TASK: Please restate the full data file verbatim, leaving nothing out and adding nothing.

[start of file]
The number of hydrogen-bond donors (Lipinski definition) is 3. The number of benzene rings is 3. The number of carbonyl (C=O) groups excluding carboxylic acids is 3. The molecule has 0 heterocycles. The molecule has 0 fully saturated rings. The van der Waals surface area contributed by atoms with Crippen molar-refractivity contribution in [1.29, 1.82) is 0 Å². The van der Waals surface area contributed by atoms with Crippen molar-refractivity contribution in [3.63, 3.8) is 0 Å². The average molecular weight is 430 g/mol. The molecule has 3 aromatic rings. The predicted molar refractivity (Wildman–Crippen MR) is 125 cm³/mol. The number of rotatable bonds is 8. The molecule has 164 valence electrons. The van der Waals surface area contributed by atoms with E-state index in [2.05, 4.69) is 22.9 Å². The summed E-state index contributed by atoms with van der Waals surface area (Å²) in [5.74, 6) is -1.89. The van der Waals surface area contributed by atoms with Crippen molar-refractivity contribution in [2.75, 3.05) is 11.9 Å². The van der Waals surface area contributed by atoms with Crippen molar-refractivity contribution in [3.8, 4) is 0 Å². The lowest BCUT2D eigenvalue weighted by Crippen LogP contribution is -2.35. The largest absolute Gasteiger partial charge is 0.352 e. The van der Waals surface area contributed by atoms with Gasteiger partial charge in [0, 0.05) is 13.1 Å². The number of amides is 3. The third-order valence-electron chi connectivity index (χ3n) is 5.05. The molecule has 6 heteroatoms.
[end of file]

The number of hydrogen-bond donors (Lipinski definition) is 3. The number of benzene rings is 3. The number of carbonyl (C=O) groups excluding carboxylic acids is 3. The molecule has 0 heterocycles. The molecule has 0 fully saturated rings. The van der Waals surface area contributed by atoms with Crippen molar-refractivity contribution in [1.29, 1.82) is 0 Å². The van der Waals surface area contributed by atoms with Crippen molar-refractivity contribution in [3.63, 3.8) is 0 Å². The average molecular weight is 430 g/mol. The molecule has 3 aromatic rings. The predicted molar refractivity (Wildman–Crippen MR) is 125 cm³/mol. The number of rotatable bonds is 8. The molecule has 164 valence electrons. The van der Waals surface area contributed by atoms with E-state index in [2.05, 4.69) is 22.9 Å². The summed E-state index contributed by atoms with van der Waals surface area (Å²) in [5.74, 6) is -1.89. The van der Waals surface area contributed by atoms with Crippen molar-refractivity contribution in [2.75, 3.05) is 11.9 Å². The van der Waals surface area contributed by atoms with Crippen molar-refractivity contribution in [3.8, 4) is 0 Å². The lowest BCUT2D eigenvalue weighted by Crippen LogP contribution is -2.35. The largest absolute Gasteiger partial charge is 0.352 e. The van der Waals surface area contributed by atoms with Gasteiger partial charge in [0, 0.05) is 13.1 Å². The number of amides is 3. The third-order valence-electron chi connectivity index (χ3n) is 5.05. The molecule has 6 heteroatoms.